2 Palaces Around Lisbon

Today we toured two castles and the coastline around Lisbon.    The Castles were a study in contrasts.  One was a summer castle, the other was year round.   One was build four hundred years earlier than the other … and one had a much warmer feel than the other.   In the process we learned a lot about the Portuguese royalty &   royalty in general … not something we are familiar with in America.     Here are photos of the two castles.


The Queluz Palace was used by the royal family until the end of the monarchy. It is still used for government functions and can be rented for weddings or corporate events. The interior was inspired by the French castle of Versailles and was actually designed by the same designer.



The Sintra Palace was built 400 years earlier. It is about 20 miles outside of Lisbon at about 1800 feet elevation in a micro-climate that makes it an ideal summer retreat from the heat. It was also used as an escape from the plagues that went through Europe in the middle ages. The floors & ceilings are wood which gives the warmer feeling of this palace compared to the marble and plaster and tile of the Queluz Palace.



Another shot of the dining room of the Sintra summer palace. I could see having a meal there. Could you? (That’s not a sit down table. It’s a buffet table and otherwise used for displaying objects) (Note: Most of the furniture was gone from both of these castles. When Napoleon was invading the country, the royal family left to Brazil for 14 years, until things cooled down … taking a lot of the furniture with them. Napoleon took the rest.



The Kitchen of the Sintra Palace. Here two complete cows could be roasted. Coals from the fireplaces would be placed under the super sized skewers and turned until done. The Palace and the town have recently been named a UN World Heritage Site.


Since today was a day of comparisons, here is another comparison that was new to us.   The difference between a Caravelle and a Galleon.   They both had specific jobs to do.   Here are some photos from the hand paintings on the walls of the Sintra Palace



Caravelles had 3 masts and 3 triangular sails and a crew of about 30 men. They were very maneuverable and were easy to sail. They were the main tool of the explorer and did most of the first exploration work such as down the coasts of Africa to the Cape of Good Hope and around Cape Horn and up around South America. These were not treasure ships, but were often used to protect Treasure Ships.



Galleons were the “Treasure Ships” that were loaded down with silk, spices, jewels, gold and silver from the New World that were such choice targets of pirates. These ships had square sails and were much larger and required a larger crew of over 100. They were armed with cannons but were not very maneuverable. That’s why they were usually accompanied by Caravelles and travelled in convoys.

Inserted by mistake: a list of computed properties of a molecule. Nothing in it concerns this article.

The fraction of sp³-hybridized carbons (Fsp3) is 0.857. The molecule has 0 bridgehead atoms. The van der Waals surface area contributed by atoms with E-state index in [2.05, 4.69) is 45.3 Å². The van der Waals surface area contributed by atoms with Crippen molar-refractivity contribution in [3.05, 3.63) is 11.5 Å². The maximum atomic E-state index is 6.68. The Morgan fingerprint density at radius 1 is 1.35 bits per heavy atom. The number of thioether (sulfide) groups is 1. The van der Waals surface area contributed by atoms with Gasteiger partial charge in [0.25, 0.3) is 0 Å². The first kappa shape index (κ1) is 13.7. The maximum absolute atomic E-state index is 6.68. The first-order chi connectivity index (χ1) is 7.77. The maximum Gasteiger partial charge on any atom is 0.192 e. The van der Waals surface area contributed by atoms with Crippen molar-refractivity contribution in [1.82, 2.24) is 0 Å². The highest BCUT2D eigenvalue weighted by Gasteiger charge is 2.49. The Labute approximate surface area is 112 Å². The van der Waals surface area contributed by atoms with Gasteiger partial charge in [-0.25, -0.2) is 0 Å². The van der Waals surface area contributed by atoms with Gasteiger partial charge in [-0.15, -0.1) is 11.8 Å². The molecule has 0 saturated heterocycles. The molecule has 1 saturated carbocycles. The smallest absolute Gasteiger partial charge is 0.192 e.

A modern comparison would be: Caravelles were pick up trucks … Galleons were the 18 Wheelers that really carried the cargo.



Sofia, our guide, today was knowledgeable and very expressive. The guides have all been very good and really make the tours worthwhile. There is no way we could have learned all that she told us through a tour book.



Is there anything that cant be made out of cork? Probably not. With the modern methods of veneering … very thin layers of cork (a few thousandths of an inch) can be laminated onto hard or soft surfaces. So just about anything that can be made can have a layer of cork applied to it … and get a whole new fashionable look. These are in the shops in Sintra.


Cabo da Roca is the furthest west part of Europe. It also happens to be at the same lattitude as Washington DC. It is on the coast on the way back from Sintra to Lisbon



Maintenance is a problem when you have a lot of 200 to 1200 year old castles and palaces to preserve and show to the public. This photo looks like it might be on a shack in backwoods Appalachia. But it’s on the National Palace. And there are a hundred more doors and 400 more windows in need of the same kind of work. This is where austerity demanded by the bailouts has cut the renovation budget to just about zero.



Lisboners may not have the budget to repair their castles … but they know how to go to the beach! This is fairly cold water (Atlantic) at the mouth of the Tagus River. Most people are just sun bathing, with the kids and some brave should out in the water.


We lunched in Sintra. This was a dish for two with prawns and monkfish in a soup with rice on the side. Excellent. I dont know if dunking that bread in the soup would have been acceptable at a royal banquet but I didn’t see any culture police … and it sure was good!

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